are studying the Delectation of Independence.<WBR>? I get very excited about
        this document, sorry knowing you're British!, anyway I believe it could be
        agrued that this document changed history more then any other document in the
        last 230 years.? It makes me proud to be an American, to see that those
        values, while

        Michael

        -----Original Message-----

        From: louise <_hecubatoher@hecubatohhe_ (mailto:hecubatoher@...) >

        To: _existlist@yahoogrouexistl_ (mailto:existlist@yahoogroups.com)

        Sent: Fri, 5 Dec 2008 2:44 pm

        Subject: [existlist] Re: In brief

        --- In _existlist@yahoogrouexistl_ (mailto:existlist@yahoogroups.com) ,
        bartleyoreg@, bart

        >

        > Thank you Louise for your thoughful response, I can see that you

        have thought deeply about this and I do want to understand your

        point of view.? On a side note I more interested in understanding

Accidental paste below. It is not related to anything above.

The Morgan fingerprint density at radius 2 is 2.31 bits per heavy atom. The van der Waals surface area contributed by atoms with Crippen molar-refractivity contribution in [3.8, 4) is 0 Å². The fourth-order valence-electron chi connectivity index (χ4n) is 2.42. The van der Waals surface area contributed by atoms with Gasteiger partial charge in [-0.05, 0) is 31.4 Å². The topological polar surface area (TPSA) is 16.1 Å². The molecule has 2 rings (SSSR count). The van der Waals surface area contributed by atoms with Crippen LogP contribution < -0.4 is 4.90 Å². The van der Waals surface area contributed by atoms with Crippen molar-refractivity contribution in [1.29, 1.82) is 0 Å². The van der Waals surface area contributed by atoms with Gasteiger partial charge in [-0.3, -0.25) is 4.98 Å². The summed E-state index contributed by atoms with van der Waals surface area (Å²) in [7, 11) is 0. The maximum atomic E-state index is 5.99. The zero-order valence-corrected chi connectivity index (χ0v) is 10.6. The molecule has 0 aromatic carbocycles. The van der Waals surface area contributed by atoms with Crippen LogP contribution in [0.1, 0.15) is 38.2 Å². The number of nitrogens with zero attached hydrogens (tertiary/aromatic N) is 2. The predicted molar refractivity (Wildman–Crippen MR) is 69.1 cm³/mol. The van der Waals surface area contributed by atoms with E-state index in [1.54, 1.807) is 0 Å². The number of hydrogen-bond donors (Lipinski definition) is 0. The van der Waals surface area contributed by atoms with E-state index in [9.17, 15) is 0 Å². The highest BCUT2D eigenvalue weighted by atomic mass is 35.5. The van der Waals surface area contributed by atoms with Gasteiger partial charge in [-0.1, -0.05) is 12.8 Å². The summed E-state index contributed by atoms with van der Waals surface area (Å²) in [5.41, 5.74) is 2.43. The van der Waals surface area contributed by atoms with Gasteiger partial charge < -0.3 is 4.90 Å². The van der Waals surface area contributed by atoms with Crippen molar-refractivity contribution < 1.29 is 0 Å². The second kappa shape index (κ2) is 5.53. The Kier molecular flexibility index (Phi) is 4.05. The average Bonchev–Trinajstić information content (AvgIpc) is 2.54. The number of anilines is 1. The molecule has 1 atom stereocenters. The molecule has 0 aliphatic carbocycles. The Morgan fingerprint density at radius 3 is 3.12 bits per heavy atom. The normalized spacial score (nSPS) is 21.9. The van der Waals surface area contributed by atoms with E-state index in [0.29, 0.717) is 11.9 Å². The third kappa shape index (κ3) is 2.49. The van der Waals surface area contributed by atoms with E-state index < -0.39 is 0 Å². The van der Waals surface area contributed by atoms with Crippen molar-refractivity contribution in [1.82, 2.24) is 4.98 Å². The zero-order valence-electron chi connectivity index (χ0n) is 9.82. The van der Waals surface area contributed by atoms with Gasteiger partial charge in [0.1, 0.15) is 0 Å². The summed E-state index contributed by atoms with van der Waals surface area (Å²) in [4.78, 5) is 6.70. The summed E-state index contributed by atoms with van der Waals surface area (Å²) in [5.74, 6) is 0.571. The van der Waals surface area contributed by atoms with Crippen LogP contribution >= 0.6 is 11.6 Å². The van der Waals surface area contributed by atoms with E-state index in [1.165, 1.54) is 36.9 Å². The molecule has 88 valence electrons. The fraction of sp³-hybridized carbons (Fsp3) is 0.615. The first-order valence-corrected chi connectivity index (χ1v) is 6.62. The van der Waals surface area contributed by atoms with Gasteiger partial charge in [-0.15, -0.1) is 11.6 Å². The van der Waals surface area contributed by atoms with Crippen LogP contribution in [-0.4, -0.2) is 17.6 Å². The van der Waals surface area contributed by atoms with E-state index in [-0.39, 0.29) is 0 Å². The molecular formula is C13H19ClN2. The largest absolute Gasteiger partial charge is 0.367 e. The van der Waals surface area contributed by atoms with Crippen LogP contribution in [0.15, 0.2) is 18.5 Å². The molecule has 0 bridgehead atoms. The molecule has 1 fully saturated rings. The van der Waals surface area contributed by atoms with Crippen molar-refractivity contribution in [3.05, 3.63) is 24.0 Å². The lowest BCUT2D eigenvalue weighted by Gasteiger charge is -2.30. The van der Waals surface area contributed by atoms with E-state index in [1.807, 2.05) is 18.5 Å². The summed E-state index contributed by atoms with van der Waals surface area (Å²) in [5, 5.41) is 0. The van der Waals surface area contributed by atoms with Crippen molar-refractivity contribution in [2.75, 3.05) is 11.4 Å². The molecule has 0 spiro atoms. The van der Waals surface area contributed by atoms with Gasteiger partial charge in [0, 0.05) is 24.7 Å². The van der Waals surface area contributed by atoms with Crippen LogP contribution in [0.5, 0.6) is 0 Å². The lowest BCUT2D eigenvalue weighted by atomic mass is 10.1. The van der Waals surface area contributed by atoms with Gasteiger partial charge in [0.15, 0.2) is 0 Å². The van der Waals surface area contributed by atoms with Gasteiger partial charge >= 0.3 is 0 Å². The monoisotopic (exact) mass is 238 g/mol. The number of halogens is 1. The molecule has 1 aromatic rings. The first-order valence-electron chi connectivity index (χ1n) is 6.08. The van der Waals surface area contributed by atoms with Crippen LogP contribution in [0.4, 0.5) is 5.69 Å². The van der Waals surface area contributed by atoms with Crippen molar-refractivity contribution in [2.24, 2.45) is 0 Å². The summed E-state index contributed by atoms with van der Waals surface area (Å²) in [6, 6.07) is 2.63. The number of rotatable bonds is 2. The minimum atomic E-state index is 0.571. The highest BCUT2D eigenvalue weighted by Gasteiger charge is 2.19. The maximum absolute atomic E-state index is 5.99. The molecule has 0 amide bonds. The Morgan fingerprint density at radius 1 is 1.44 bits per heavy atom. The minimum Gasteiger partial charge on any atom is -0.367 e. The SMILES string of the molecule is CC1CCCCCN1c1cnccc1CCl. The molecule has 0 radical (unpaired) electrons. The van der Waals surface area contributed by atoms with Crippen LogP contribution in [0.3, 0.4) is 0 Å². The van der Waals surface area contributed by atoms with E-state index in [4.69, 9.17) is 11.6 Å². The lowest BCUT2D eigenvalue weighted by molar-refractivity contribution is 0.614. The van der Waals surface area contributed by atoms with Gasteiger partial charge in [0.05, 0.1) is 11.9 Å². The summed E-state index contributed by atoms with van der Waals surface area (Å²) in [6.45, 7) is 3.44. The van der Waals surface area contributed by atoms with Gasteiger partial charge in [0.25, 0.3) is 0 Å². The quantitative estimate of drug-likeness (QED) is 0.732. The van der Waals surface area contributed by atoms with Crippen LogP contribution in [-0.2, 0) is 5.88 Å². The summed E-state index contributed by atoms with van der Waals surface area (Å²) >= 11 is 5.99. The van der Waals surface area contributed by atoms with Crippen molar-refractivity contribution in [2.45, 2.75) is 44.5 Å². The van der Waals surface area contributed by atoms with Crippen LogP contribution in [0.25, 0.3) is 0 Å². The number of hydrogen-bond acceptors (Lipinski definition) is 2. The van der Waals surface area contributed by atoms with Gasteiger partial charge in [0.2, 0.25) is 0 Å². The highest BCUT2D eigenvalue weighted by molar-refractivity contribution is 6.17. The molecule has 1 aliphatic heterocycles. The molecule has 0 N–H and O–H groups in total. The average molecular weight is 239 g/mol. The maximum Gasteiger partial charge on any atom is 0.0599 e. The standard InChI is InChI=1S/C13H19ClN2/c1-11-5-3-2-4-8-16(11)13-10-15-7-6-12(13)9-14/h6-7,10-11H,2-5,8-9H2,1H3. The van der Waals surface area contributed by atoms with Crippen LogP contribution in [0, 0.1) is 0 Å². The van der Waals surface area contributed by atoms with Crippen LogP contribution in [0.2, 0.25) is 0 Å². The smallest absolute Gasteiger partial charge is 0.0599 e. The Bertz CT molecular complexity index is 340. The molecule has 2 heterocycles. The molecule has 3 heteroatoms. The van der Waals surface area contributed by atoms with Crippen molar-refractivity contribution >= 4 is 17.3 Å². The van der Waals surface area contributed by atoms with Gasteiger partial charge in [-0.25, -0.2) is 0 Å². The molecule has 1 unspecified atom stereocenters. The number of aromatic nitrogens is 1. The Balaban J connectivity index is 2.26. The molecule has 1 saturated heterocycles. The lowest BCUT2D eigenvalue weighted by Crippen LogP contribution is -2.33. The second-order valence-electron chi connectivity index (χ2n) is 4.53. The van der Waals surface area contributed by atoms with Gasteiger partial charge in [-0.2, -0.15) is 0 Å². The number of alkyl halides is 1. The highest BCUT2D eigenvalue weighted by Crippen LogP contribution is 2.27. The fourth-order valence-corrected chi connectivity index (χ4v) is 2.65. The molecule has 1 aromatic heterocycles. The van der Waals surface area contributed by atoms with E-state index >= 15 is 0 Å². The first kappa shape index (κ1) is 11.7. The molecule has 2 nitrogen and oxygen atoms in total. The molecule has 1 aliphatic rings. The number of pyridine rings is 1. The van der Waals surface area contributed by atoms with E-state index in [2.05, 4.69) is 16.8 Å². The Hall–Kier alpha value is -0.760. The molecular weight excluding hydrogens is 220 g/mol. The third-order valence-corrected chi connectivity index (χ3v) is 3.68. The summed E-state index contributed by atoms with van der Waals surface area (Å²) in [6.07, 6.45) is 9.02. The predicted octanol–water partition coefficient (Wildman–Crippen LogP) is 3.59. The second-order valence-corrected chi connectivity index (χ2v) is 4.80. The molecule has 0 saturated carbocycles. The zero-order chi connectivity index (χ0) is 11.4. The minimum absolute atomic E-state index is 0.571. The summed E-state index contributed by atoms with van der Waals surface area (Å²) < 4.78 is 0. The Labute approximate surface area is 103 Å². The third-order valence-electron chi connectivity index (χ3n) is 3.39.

other people posting then having or winning an agrument with them.?

        Anyway, while I can see the concept of race, what is race even,

        would be of interest to scholars besides that it seems in our

        present world that race is not that important.

        > Michael

        Michael, I have a love of argument, if it is conducted in good

        spirit, and those of us who are regular contributors at

        seem to my perception moving ever closer to the attainment of such

        an ideal, whilst the list is also continueing to welcome new